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for 20 years after they got standard chemo and radiation often suffer long-term side effects. Almost half (47 percent) of the children suffer from a loss of IQ points, heart toxicity, hearing loss, and the appearance of secondary malignant tumors. In contrast, a longstanding proton therapy site in Switzerland has reported only 7 percent of its patients suffered such long-term side effects from treatment, Laramore says.
That might sound like an intriguing benefit, but it could be misleading for any number of reasons. The gold standard of medical evidence comes from studies in which patients of similar prognosis are randomly assigned to one treatment vs. another and followed over time at multiple clinical sites. The reduced complication rate from Switzerland is the kind of finding that just might persuade a researcher to start such a well-controlled study to ask whether protons are a superior form of treatment for medulloblastoma.
Picking apart one study or another isn’t the real story here. The real problem comes back to the business model, and the financial math required to make this facility pencil out. The Northwest’s new proton center, like many others around the U.S., cost $152 million to build and to operate for its first year, says Annika Andrews, the president of the new center. It has 43 employees, and expects to ramp up to more than 80 at full capacity, Andrews says. When maxed out, the Seattle proton facility should be able to serve 1,400 patients per year, from a five-state regional area, running daily from 7:30 am to 10 pm.
Whenever a private, venture-backed company like ProCure and its lenders pump $152 million into a new facility, you know they have run the numbers on what it will take for this facility to make money. The basic math says it needs a lot of patients, and they each need to pay a lot. While treatment courses vary from tumor type to tumor type, and insurance reimbursement varies by region, proton therapy is typically about 40 percent more expensive than standard treatment, Andrews says. Median Medicare reimbursement for prostate cancer patients on proton therapy is about $32,428, compared with $18,575 per patient for standard radiation, a 75 percent pricing premium, according to a recent article in the Journal of the National Cancer Institute.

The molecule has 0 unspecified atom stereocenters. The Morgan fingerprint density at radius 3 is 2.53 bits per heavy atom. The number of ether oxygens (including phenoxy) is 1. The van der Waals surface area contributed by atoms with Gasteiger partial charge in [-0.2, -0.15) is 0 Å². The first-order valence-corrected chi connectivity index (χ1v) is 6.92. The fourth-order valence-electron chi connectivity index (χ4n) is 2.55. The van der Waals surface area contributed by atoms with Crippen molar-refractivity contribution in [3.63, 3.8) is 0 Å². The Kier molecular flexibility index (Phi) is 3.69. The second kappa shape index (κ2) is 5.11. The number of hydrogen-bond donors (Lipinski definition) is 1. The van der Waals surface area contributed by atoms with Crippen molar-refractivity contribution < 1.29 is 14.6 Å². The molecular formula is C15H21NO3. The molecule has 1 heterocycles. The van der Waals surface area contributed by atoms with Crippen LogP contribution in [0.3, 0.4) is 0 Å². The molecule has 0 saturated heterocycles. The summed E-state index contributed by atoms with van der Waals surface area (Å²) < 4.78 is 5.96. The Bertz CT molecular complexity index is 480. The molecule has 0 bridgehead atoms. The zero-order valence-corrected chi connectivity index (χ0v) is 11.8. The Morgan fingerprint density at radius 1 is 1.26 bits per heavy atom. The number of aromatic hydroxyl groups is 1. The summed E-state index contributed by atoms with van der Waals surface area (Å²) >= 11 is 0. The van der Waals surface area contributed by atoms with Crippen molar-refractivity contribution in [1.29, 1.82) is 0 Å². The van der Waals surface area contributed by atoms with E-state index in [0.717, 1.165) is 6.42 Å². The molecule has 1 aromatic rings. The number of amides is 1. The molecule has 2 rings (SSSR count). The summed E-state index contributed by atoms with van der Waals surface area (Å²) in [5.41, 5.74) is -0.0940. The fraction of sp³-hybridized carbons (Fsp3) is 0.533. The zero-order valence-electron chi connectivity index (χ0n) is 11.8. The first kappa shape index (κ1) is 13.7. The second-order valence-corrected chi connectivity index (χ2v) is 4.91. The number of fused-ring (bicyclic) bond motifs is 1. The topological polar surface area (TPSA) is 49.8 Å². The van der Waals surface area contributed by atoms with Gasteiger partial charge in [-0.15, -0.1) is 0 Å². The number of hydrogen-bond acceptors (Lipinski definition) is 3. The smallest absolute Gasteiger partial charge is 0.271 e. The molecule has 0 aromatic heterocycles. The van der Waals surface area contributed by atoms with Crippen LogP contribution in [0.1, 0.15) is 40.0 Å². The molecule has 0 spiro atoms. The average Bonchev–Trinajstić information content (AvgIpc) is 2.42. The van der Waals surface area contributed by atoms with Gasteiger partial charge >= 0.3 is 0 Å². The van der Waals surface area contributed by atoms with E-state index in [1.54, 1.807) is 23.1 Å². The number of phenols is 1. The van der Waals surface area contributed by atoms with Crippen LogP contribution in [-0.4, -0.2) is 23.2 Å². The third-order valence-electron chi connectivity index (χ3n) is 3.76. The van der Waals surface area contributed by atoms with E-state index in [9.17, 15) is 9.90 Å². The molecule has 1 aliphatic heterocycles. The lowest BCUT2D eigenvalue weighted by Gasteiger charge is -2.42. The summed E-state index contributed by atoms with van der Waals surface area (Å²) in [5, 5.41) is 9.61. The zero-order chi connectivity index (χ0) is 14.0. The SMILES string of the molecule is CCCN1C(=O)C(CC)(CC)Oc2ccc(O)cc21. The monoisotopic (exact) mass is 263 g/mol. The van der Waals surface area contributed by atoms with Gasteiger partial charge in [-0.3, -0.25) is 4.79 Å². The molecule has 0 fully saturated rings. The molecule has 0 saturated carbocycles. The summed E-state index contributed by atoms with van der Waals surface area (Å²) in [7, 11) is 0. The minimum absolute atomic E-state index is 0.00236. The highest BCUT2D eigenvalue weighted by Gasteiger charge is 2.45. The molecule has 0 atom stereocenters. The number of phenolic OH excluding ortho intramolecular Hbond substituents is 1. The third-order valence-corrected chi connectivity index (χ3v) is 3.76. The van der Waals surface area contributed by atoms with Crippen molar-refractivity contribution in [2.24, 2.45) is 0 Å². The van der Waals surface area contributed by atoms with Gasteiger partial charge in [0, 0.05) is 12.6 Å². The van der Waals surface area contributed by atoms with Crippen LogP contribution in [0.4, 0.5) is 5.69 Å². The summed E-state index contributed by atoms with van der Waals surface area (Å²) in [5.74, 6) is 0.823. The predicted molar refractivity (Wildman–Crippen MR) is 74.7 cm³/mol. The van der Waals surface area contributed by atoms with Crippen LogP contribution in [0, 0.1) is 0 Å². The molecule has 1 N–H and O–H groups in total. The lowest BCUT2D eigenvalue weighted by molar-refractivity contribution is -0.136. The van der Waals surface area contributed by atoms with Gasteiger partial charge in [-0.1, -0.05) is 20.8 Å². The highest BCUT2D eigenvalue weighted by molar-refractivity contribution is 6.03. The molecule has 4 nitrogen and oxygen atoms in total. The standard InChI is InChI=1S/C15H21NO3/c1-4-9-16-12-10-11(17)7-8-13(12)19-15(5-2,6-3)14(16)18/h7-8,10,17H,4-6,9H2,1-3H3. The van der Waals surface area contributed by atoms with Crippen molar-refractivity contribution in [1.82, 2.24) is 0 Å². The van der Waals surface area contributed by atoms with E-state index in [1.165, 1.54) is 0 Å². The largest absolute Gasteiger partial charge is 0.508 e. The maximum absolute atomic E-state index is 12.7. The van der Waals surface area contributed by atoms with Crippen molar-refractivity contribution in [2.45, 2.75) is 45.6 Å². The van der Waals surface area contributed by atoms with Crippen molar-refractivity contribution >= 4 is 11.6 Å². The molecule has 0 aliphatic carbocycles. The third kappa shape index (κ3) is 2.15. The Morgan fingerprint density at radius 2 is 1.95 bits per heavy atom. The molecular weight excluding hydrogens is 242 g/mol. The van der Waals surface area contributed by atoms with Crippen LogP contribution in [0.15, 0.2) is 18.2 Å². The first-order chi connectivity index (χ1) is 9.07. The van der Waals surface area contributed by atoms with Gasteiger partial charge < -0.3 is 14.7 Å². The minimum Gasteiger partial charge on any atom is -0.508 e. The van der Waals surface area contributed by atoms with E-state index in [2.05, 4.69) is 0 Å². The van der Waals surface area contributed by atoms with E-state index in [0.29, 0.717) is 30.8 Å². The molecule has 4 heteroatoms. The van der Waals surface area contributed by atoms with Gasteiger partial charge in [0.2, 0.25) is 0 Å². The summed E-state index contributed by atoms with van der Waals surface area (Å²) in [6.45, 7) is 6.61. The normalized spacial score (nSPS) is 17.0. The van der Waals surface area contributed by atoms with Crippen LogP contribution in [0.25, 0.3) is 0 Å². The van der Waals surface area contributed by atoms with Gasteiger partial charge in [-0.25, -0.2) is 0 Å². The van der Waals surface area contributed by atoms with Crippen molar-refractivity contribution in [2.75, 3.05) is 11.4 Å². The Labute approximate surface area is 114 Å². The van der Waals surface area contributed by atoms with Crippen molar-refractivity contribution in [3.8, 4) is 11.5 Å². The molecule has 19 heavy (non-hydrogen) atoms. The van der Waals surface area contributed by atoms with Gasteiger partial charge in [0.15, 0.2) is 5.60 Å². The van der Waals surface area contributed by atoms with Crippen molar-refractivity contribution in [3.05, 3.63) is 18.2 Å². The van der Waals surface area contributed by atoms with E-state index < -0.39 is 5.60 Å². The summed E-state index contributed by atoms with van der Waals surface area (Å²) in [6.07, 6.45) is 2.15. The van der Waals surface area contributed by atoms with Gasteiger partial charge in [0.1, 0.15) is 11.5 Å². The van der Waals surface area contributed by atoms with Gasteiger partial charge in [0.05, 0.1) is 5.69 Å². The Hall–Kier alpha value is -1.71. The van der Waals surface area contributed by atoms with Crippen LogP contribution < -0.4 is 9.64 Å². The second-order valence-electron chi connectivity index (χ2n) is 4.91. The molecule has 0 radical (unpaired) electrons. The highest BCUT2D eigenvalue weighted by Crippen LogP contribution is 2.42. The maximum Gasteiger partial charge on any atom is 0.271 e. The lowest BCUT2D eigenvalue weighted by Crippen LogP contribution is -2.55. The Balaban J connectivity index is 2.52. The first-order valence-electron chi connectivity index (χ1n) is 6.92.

Those numbers say a lot about why proton centers are popping up all over the country.
“High reimbursement per case X High throughput X High volume = High profit,” wrote Theodore Lawrence and Mary Feng, a pair of radiation oncologists at the University of Michigan, in the Journal of the National Cancer Institute.
Studies that compare proton therapy and standard radiation for prostate cancer are limited, as it’s historically been difficult to run randomized head-to-head studies with only a few active proton therapy facilities. But one study published last April in the Journal of the American Medical Association said that patients on the standard IMRT (intensity-modulated radiation therapy) had fewer gastrointestinal side effects than patients on proton therapy. Lawrence and Feng note that another study said that 6 percent of prostate cancer patients suffered genitourinary side effects six months after getting proton treatment, compared with 10 percent on standard IMRT. But that apparent advantage disappeared after 12 months.
“Proponents of proton therapy may argue that any reduction in toxicity is worthwhile. However, is this small transient difference enough to justify a 70 percent higher cost per patient?” Lawrence and Feng wrote.
OK, so the evidence on prostate cancer at this point—albeit from a limited data set—says you’ll pay more for proton therapy and not necessarily get more. In fact, you might pay more and get less.